Central Bank deputy governor Ed Sibley poised to join EY

Sibley will leave at end of August to take up role with EY Ireland’s financial services unit

Central Bank of Ireland deputy governor Ed Sibley is planning to join EY Ireland's financial services unit later this year after a decade with the regulatory authority, according to sources.

The bank said on Monday that Mr Sibley, who became one of the organisation's two deputy governors in 2017, would be leaving at the end of August to pursue opportunities in the Irish private sector.

It added that he would step away from frontline regulatory and supervisory responsibilities, with interim arrangements set to be announced “in due course”. The Irish Times has learned that Mr Sibley plans to join EY, a Big Four accounting firm.

Mr Sibley grew up near Southampton in England and worked for the Financial Services Authority in the UK. He also held a number of roles with both Bank of Ireland and PwC before joining the Central Bank in 2012.

He was previously head of the supervisory section of banking supervision and director of credit institutions supervision before becoming deputy governor in 2017 in charge of prudential regulation.

The Central Bank, EY and Mr Sibley all declined to comment on Friday evening.

Financial crisis

Mr Sibley was among a number of senior outside figures who joined the Central Bank in the wake of the financial crisis as the regulator sought to repair its reputation.

One of the government-commissioned reports into the financial crisis, written by Finnish academic and finance expert Peter Nyberg, concluded in 2011 that the regulatory authorities during the boom – comprised of the then-separate institutions of the Central Bank and the Financial Regulator – were aware that banks were engaging in risky behaviour ahead of the recession but did little to stop it.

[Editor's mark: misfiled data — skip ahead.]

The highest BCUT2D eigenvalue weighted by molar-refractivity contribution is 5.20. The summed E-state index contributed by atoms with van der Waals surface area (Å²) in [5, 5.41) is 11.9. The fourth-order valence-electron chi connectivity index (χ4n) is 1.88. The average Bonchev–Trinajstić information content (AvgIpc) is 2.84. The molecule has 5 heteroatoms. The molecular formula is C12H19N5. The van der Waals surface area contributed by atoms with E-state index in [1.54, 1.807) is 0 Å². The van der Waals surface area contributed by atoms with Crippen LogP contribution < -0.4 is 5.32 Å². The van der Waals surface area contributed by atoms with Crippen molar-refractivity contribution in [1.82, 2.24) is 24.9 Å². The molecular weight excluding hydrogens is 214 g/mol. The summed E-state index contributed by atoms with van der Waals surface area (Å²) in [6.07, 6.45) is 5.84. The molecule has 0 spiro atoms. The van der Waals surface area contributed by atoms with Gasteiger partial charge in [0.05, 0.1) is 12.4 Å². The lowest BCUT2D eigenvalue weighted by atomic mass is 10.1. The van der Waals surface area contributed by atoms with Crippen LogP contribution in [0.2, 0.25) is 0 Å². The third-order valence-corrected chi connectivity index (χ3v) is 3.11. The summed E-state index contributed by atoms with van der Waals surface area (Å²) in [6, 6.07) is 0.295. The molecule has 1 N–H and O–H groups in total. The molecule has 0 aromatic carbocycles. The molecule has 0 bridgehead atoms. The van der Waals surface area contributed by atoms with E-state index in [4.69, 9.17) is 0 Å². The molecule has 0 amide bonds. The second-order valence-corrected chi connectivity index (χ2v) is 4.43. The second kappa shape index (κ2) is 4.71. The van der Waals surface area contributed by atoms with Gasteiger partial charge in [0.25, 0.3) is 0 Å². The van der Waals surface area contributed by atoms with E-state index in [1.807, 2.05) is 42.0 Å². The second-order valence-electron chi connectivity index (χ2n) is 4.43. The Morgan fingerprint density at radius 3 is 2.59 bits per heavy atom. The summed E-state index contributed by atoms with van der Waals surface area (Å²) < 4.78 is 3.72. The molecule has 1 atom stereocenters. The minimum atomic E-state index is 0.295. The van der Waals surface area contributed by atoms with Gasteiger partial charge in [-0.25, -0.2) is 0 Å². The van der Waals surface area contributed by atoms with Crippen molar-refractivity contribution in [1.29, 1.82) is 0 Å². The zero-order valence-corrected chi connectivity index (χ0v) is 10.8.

While there have been suggestions from some quarters of the financial sector that the regulatory pendulum has swung too far in the other direction since the crash, Mr Sibley has consistently pushed back against this notion.

In a speech in 2017 he said: “My own view is that given the scale of the financial crisis, radical and far-reaching reform has been required, but not everything has been calibrated perfectly and further evolution is required. In the same way that the financial system as a whole and its component parts continues to change, so the regulatory regime needs to adapt and evolve. However, significant easing should be resisted.”

Two years later he told a Banking & Payments Federation Ireland (BPFI) conference that bankers were beginning to display echoes of pre-crisis hubris, as pressure mounts on regulators to ease back on checks and controls introduced in the past decade to prevent another financial crash.

Joe Brennan

Joe Brennan

Joe Brennan is Markets Correspondent of The Irish Times